Data visualization tools like Periscope provide clear and direct measurement of user access and activity patterns. Leverage tools such as Salesforce to weave that data into your product planning. Look at where a customer began their journey, digging into what they’re interested in, and distilling where commonalities might exist across different user journeys that would have otherwise gone unnoticed. Analytics are efficient, offering nearly instant insight into A/B testing results, what content is capturing user’s attention, or patterns in the user journey that create the opportunity for feature innovation. Smart use of them can be leveraged to catch behavior anomalies and anticipate churn and can be integrated into CRM, customer success applications, and subscription management.
3. Build Communication Into UI
Because growth engineering centers on making value explicit to the user, offering a variety of communication touchpoints can not only educate but also increase the adoption of your service. A common challenge for SaaS companies is how to effectively communicate with customers about all of the features being added. You’re building and investing, but users may lose track of or miss those new capabilities. IT admins are often solo or on understaffed teams. They’re driven by interoperability; they want to be proactive, but often don’t have the time or resources. Meanwhile, existing users understand the initial value of your product (they wouldn’t be customers if they didn’t!), but they’re likely less clear about the new and ongoing value you’re creating.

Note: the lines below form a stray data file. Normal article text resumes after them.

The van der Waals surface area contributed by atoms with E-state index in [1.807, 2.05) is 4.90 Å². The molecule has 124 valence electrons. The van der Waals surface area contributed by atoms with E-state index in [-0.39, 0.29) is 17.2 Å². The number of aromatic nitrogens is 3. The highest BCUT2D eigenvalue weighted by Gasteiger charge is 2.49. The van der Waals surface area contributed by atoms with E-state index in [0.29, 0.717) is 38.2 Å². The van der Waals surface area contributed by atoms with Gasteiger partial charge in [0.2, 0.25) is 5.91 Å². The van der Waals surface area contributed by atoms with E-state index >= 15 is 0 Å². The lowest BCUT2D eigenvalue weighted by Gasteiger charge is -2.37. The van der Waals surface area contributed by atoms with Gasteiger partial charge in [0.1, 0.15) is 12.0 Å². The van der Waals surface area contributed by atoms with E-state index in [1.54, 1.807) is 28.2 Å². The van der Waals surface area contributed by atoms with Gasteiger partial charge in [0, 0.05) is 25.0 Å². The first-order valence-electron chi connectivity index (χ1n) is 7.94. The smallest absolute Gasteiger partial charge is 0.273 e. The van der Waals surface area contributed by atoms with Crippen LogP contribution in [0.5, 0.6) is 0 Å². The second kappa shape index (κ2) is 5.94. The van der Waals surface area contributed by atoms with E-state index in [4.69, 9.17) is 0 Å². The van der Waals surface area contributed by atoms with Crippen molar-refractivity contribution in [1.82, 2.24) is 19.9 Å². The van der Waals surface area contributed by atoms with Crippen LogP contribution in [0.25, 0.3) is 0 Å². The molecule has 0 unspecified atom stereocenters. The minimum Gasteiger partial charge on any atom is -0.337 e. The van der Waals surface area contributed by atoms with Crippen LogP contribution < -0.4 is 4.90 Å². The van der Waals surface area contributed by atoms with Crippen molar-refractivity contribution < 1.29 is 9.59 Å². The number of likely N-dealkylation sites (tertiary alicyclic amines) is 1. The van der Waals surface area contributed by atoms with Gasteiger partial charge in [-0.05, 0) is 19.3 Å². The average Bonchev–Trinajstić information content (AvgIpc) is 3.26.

Lessen the burden for all parties. Do everything you can to let users know, both within and outside of the product, how their life will be made easier by your product. Design for a great welcome or onboarding experience, with lightweight messaging that communicates how your new feature benefits them, then direct users to multiple options for deeper learning. Draw attention to functionality and provide a concise description of its real-world value within the application. Outside of the product, helpful communications include a regular newsletter that describes what’s new and what’s coming, along with a robust resource page that articulates tips, tricks, and new functionality.
4. Combine Talents
From the beginning, pull in different voices and work on building a healthy cross-functional team. While marketing and product teams often align objectives, also be sure to include salespeople to find out what they’re hearing from prospects, especially on the sticking points preventing deals from closing. Inquire about what customer success reps are hearing; leverage the feedback to deliver even better user experience, improving what’s not working, and making what’s good even better. Often, growth engineering teams work within a product’s codebase when experimenting with features, making coordination with other product, engineering, and QA folks crucial. Simply put, by including all stakeholders, you get better ideas and stronger feedback while avoiding unnecessary disruptions or unwittingly putting your service at risk.
I love product ceremonies where everyone shares information constantly, ensuring that everyone is aligned and that all participants—from developers to marketing—feel connected to what’s being built. Great ideas come from a lot of places; build in time for both intentional brainstorming and unexpected listening. Your business will benefit—and so will your users.
About The Author
Kim Wachtel, as vice president of growth engineering and UX at JumpCloud, designs innovative technology experiences that flex to people. With 20 years of insight into all phases of the product development life cycle, Kim is leading the development of a seamless experience for JumpCloud admins and users alike.